Glucose is essential for almost all functions of the brain. These include production of energy in the form of high phosphate energy bond (ATP), generation of neurotransmitters, maintenance of the ion gradient and all other aspects of cellular and non-cellular maintenance. Though the brain weighs only 2% of the body weight it utilizes 20-25% of the total glucose consumption at rest and during intellectual activity up to 40-45% of the total glucose consumption.
However, glucose can be produced from various nutrients, namely carbohydrates and proteins. So, is sugar really necessary at all?
Glucose is produced in the liver from carbohydrates and also from other nutrients (neoglucogenesis). The latter is put into effect when there is a paucity of carbohydrate substrate availability as in fasting or in low carbohydrate diets, like the ketogenic diet.
Sugar has been linked to the dreaded metabolic syndrome consisting of obesity, high blood sugar, hypertension, atherogenic dyslipidemia – abnormal blood fats (cholesterol and triglycerides) and excess abdominal fat. Metabolic syndrome increases the risk of type 2 diabetes, coronary heart disease, stroke cancer and dementia. Insulin resistance is at the heart of these disorders which constitute the main ‘killers’.
Metabolic disarrangement becomes a syndrome if the patient has any three of the following:
Sweets are ‘bad’ but sugary soft drinks are a double whammy. One can or bottle of 300 ml contains as much sugar as the total daily sugar recommended by World Health Organization (WHO). The latter also contains caffeine which increases glutathione -6- dehydrogenase levels, glutamate, gamma aminobutyric acid (GABA) and dopamine. They increase oxidative stress by lowering monamine oxidase and acetylcholine esteraseas well as antioxidants especially catalase and glutathione. The caffeine in these drinks affects the quality and duration of sleep. Further and more importantly it alters the level of parvalbumin which in turn increases the risk of formation of tau seen in brains of those with dementia. Sodium benzoate also found in most beverages, impair motor coordination and memory. This is through its action on glutathione (reduced) and malondialdehyde (MHA). These can contribute to ADHD (attention deficit hyperactivity disorder). They are also probable causative factors in impaired memory and motor coordination. Further, maternal consumption is known to contribute to cognitive impairment and obesity in the offspring. Soft drinks can affect hormonal levels, namely increasing T4 and parathyroid hormone and decreasing T3 and aldosterone.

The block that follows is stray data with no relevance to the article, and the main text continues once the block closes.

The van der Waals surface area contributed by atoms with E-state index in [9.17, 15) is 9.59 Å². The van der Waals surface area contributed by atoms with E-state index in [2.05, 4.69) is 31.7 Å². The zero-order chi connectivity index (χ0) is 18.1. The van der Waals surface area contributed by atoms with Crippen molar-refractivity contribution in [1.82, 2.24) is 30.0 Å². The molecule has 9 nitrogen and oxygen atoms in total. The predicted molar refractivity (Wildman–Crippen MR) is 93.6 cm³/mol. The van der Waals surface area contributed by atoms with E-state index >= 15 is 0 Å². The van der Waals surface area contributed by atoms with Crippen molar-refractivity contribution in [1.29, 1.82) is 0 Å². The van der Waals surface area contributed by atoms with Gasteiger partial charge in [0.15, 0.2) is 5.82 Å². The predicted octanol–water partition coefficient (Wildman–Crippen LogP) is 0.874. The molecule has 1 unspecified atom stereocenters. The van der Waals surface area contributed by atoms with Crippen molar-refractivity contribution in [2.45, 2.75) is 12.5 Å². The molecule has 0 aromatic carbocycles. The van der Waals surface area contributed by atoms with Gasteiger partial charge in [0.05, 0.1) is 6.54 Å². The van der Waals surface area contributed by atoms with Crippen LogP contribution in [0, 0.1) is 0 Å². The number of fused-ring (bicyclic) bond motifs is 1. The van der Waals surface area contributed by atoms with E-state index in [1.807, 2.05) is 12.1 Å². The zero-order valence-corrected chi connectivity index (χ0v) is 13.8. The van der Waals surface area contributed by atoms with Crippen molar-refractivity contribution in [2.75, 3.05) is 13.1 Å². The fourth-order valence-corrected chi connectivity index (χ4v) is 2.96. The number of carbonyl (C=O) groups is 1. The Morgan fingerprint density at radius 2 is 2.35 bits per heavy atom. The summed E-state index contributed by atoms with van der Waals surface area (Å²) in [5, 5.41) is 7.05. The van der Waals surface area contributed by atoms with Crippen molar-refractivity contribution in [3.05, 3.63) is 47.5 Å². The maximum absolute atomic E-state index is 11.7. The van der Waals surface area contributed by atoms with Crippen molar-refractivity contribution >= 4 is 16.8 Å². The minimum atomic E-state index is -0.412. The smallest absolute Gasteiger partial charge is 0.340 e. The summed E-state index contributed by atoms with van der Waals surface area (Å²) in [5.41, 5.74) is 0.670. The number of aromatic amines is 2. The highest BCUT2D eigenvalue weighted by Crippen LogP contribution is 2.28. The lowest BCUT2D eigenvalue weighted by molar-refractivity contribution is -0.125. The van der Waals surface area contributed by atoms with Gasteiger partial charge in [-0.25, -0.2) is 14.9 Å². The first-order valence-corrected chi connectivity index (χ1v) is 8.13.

So, with a happy Diwali season, please advise your patients, kith and kin to stay off sweets and soft drinks.
- Swarup, S. & Zeltser, R. (2018). Metabolic syndrome. In StatPearls [Internet]. StatPearls Publishing.
- Anjum, I., Jaffery, S., Fayyaz, M., Wajid, A., & Ans, A. H. (2018). Sugar beverages and dietary sodas impact on brain health: a mini literature review. Cureus, 10(6).